Thanks to medical advances, rising living standards and, more recently, improvements in some lifestyle issues (notably falling smoking rates), the UK has seen nearly a century of increasing life expectancy.
But progress has now stalled, improvements in life expectancy are stagnating, health inequalities are widening, and England’s health outcomes are mediocre compared with other countries.
In this context, The King’s Fund has launched ‘A vision for population health: towards a healthier future’, which sets out what we think needs to happen next and why.
If we are serious about addressing these challenges, we need to move away from a system focused on diagnosing and treating illness to one that prevents people from falling ill in the first place and does more to support those who need it.
Two things are needed to make this happen. First, resources and effort should be rebalanced towards those things that determine our health in the first place. All the evidence shows that it is the wider determinants of health that are most important. That means investing in decent homes and education, reducing poverty for those in and out of work, and improving the air that we all breathe. We should see these as investments in the health of the population and value, resource and regulate for them accordingly.
“Local government has a critical role to play, as a deliverer of key services and as the local institution closest to communities
Second, stronger action and understanding is required locally on the connections between the factors that determine the health of local populations. Our report identifies a framework for population health based on four key pillars that affect health: the wider determinants, population lifestyle and behaviours, the communities we live in and with, and an integrated health and care system. We argue that local areas need to be much more focused on the interconnections between these pillars.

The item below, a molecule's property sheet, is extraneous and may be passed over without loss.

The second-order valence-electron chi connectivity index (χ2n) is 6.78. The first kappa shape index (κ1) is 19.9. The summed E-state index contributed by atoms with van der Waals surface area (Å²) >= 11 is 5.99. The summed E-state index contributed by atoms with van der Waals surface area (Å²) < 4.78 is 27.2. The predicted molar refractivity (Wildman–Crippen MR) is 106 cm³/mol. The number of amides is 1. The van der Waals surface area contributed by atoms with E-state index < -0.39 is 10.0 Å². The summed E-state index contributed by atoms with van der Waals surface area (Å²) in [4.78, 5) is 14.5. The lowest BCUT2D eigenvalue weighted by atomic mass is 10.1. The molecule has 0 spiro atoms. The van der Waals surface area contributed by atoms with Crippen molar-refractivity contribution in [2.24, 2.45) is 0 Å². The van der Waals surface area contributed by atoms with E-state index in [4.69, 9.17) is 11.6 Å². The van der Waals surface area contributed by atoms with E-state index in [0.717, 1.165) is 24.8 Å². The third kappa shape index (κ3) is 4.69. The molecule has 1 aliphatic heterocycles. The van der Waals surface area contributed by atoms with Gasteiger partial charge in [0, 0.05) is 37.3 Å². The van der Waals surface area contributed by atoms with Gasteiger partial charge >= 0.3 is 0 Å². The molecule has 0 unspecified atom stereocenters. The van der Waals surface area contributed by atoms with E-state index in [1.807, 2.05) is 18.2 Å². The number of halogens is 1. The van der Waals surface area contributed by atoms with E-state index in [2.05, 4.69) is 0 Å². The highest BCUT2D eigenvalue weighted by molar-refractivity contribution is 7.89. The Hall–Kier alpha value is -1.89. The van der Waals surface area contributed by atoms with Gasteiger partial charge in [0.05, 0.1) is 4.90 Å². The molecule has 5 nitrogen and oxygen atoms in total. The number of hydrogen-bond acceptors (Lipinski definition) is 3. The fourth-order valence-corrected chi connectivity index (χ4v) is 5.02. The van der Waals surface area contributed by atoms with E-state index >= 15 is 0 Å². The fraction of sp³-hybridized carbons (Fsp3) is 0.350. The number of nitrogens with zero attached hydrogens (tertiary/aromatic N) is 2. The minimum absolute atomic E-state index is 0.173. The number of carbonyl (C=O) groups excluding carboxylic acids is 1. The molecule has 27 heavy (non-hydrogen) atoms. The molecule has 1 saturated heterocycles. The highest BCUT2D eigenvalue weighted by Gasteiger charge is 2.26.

Local government has a critical role to play, as a deliverer of key services and as the local institution closest to communities. In the UK, local government and the NHS have separate systems of leadership, funding and governance, making this active coordination even more crucial.
For example, we know that decent, warm housing keeps people well and out of hospital. Yet there are few instances of where NHS funding is used directly to improve the quality of housing as a preventative intervention – unlike in health care systems in some other countries.
In principle this should be possible, as the arrangements for local system leadership and coordination to improve population health are in place through health and wellbeing boards, sustainability and transformation partnerships, and integrated care systems.
However, these structures have overlapping roles and their relationship is often unclear locally, resulting in a lack of consistently effective leadership for population health. We urge local and regional partnerships to use our population health framework to review their activity and leadership responsibilities for population health.
Local effort needs to be backed by national support and funding. We are pushing central government to focus the work of government departments, local authorities, the NHS and other agencies by establishing binding national goals for population health, underpinned by a new national strategy on reducing health inequalities.
Muddling through will not be enough to make progress towards a healthier future. Action at the national, regional and local level is needed if we want to continue living longer, healthier lives.